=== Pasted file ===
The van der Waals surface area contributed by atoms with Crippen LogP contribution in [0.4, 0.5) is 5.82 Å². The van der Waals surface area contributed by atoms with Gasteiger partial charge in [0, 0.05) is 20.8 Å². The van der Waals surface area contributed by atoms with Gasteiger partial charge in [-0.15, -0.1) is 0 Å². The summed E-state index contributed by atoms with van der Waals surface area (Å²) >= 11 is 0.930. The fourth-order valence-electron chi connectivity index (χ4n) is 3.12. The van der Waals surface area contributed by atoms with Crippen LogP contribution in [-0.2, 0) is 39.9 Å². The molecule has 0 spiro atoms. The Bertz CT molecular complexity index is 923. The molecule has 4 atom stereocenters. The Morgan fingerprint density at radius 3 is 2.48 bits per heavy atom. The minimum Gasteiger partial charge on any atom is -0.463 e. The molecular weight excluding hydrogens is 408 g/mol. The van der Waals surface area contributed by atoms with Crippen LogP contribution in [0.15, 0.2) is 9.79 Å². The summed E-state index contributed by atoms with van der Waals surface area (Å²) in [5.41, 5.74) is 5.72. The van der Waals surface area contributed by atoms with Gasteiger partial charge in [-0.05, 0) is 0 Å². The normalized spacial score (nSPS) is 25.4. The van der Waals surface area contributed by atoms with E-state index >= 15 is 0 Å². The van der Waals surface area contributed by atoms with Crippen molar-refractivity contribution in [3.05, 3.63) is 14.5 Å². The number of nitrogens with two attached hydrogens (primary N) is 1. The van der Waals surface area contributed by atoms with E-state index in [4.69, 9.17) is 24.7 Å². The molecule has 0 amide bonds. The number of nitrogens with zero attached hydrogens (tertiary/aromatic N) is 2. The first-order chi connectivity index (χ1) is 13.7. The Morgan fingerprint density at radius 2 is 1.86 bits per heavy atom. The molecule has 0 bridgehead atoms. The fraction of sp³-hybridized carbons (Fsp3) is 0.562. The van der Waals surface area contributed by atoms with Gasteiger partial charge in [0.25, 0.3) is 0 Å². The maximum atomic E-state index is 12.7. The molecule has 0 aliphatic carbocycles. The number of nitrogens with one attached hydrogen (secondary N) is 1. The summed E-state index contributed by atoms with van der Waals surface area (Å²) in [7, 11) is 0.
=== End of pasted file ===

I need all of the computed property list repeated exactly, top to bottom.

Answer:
The van der Waals surface area contributed by atoms with Crippen LogP contribution in [0.4, 0.5) is 5.82 Å². The van der Waals surface area contributed by atoms with Gasteiger partial charge in [0, 0.05) is 20.8 Å². The van der Waals surface area contributed by atoms with Gasteiger partial charge in [-0.15, -0.1) is 0 Å². The summed E-state index contributed by atoms with van der Waals surface area (Å²) >= 11 is 0.930. The fourth-order valence-electron chi connectivity index (χ4n) is 3.12. The van der Waals surface area contributed by atoms with Crippen LogP contribution in [-0.2, 0) is 39.9 Å². The molecule has 0 spiro atoms. The Bertz CT molecular complexity index is 923. The molecule has 4 atom stereocenters. The Morgan fingerprint density at radius 3 is 2.48 bits per heavy atom. The minimum Gasteiger partial charge on any atom is -0.463 e. The molecular weight excluding hydrogens is 408 g/mol. The van der Waals surface area contributed by atoms with Crippen LogP contribution in [0.15, 0.2) is 9.79 Å². The summed E-state index contributed by atoms with van der Waals surface area (Å²) in [5.41, 5.74) is 5.72. The van der Waals surface area contributed by atoms with Gasteiger partial charge in [-0.05, 0) is 0 Å². The normalized spacial score (nSPS) is 25.4. The van der Waals surface area contributed by atoms with E-state index >= 15 is 0 Å². The van der Waals surface area contributed by atoms with Crippen molar-refractivity contribution in [3.05, 3.63) is 14.5 Å². The number of nitrogens with two attached hydrogens (primary N) is 1. The van der Waals surface area contributed by atoms with E-state index in [4.69, 9.17) is 24.7 Å². The molecule has 0 amide bonds. The number of nitrogens with zero attached hydrogens (tertiary/aromatic N) is 2. The first-order chi connectivity index (χ1) is 13.7. The Morgan fingerprint density at radius 2 is 1.86 bits per heavy atom. The molecule has 0 bridgehead atoms. The fraction of sp³-hybridized carbons (Fsp3) is 0.562. The van der Waals surface area contributed by atoms with Gasteiger partial charge in [0.25, 0.3) is 0 Å². The maximum atomic E-state index is 12.7. The molecule has 0 aliphatic carbocycles. The number of nitrogens with one attached hydrogen (secondary N) is 1. The summed E-state index contributed by atoms with van der Waals surface area (Å²) in [7, 11) is 0.